13 Assassins (Jûsan-nin no shikaku)

Takeshi Miike is a prodigious and protean talent, with a 20-year career spanning nearly 50 films and multiple genres, often bending and blurring them along the way. His Audition appeared to be a restrained romantic drama until it suddenly turned horrific. On paper, Gozu sounds like a typical gangster flick, but it plays out as an intricate and nearly incomprehensible art-house experiment. 13 Assassins (Jûsan-nin no shikaku), however, hews very closely to the conventions of the samurai epic. It’s a taut, slow-burning movie with an explosive conclusion.

A remake of the 1963 film of the same name, 13 Assassins takes place in Edo-era Japan, a time and place of relative peace and prosperity. The shogunate rules through a military dictatorship, but outright war has become a thing of the past. “These days, swords are only good for cutting radishes,” as a merchant says early in the film.

In this world, the sword-wielders are anachronistic. They live by a code of honor that seems increasingly irrelevant and serve masters who are rarely threatened, at least not physically. But these appearances are deceiving: the outwardly sedate shogunate is a place of subterranean intrigue, until the Shogun’s senior adviser, Sir Doi (Mikijiro Hira), recruits a middle-aged samurai named Shinzaemon (Kôji Yakusho). Sir Doi is planning an assassination: the Shogun’s half-brother, Lord Naritsugu (Gorô Inagaki), has become a bloodthirsty political liability. If he gains real power, he’ll usher in a new time of war.

Miike presents these developments with measured, highly formal shots of torch-lit, claustrophobic interiors. The light is always wavering, casting uncertain shadows across the actors’ faces and leaving corners drenched in darkness. These early scenes make great use of the glow’s weak warmth and feeble reach to create a brooding, melancholic atmosphere.

The atmosphere suits Shinzaemon. When he’s first recruited by Sir Doi, he responds, “As a samurai in this era of peace, I have wished for a noble death. Now fate has called to me. See, my hands are trembling. It’s a warrior’s battle shakes.” As he declares his desire for that noble death, he’s describing a past ordered by obedience and dedication. The film demonstrates such desire in a beautifully composed opening scene of harakiri, one of several ritual killings in the film.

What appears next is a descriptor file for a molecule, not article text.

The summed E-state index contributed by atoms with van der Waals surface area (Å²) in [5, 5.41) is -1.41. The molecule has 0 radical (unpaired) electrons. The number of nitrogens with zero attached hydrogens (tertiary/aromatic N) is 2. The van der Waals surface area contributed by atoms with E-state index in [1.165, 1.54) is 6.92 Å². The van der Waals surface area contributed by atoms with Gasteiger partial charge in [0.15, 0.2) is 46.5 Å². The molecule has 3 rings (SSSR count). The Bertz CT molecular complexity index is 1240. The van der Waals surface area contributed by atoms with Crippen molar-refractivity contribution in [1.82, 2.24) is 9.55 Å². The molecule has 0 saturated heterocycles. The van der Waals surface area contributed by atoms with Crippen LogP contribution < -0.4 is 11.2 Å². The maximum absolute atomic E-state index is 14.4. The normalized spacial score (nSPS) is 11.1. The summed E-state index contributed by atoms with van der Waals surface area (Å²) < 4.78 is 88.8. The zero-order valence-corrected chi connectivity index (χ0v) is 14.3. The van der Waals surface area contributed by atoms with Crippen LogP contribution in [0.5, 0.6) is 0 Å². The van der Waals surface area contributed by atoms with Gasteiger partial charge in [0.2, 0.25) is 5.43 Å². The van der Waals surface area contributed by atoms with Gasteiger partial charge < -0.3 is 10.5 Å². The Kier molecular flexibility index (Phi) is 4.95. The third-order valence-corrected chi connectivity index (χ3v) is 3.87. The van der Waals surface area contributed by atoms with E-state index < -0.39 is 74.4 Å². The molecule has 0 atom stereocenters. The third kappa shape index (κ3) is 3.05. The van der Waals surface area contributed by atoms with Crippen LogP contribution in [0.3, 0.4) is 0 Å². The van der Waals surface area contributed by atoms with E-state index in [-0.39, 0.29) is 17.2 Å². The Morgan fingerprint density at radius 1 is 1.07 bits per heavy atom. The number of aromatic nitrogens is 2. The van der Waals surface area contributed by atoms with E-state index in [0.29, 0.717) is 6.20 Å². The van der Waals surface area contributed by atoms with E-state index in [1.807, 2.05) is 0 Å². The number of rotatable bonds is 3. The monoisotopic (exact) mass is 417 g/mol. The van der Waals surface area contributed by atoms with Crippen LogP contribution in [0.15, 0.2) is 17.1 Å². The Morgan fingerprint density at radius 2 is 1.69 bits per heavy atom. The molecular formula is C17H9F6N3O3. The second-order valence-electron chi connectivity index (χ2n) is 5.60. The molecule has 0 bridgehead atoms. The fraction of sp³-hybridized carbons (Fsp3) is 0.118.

The formality of harakiri seems to contrast with Lord Naritsugu’s wanton violence, yet the two also share an underlying connection. Sir Doi presents to Shinzaemon a peasant woman whose father dared oppose Naritsugu. She appears in a candlelit room, wearing only a robe and crying and drooling. The Shogun’s adviser explains that Naritsugu cut off her arms and limbs. He then has her robe removed: the flickering candle renders her mutilated body a grotesque canvas that might have been painted by Caravaggio, light and shadow vying over its surfaces.

The scene makes painfully obvious Naritsugu’s cruelty, but also illustrates an aesthetic dimension of violence. In the harikari scene, pain and suffering are also offered for aesthetic appreciation. The ritual of harikari ennobles the death by placing formal strictures upon it; adherence to these elevates dying to an art. Similarly, but not identically, the woman’s ruined body becomes an object to be contemplated in the moment the light strikes it in a certain way. It is made brilliantly appalling, underscoring the tension between an audience’s desires to look and to look away.

That it’s a female body so objectified fits Naritsugu’s villainy as well. He’s a rapist who’s caused the death of one woman and her disgraced husband. He takes joy in shooting arrows into an entire family, delivering a speech as he does: “Dying for one’s master is the duty of a samurai. Dying for one’s husband is the way of women.” Thus samurai and women are united under this militant, patriarchal political system.

Unsurprisingly, the samurai have greater potential for freedom. As they begin to rebel against their ostensible masters (though in service of other masters), Miike’s camera likewise evidences breathing room. There are fewer interiors, more daylight, and more apparent improvisation as the battles change shape. The shogunate would fall only two decades after the events of 13 Assassins, and the film’s movement from rigid structure to chaotic free-for-all signifies this tumultuous historical transition.

RATING 8 / 10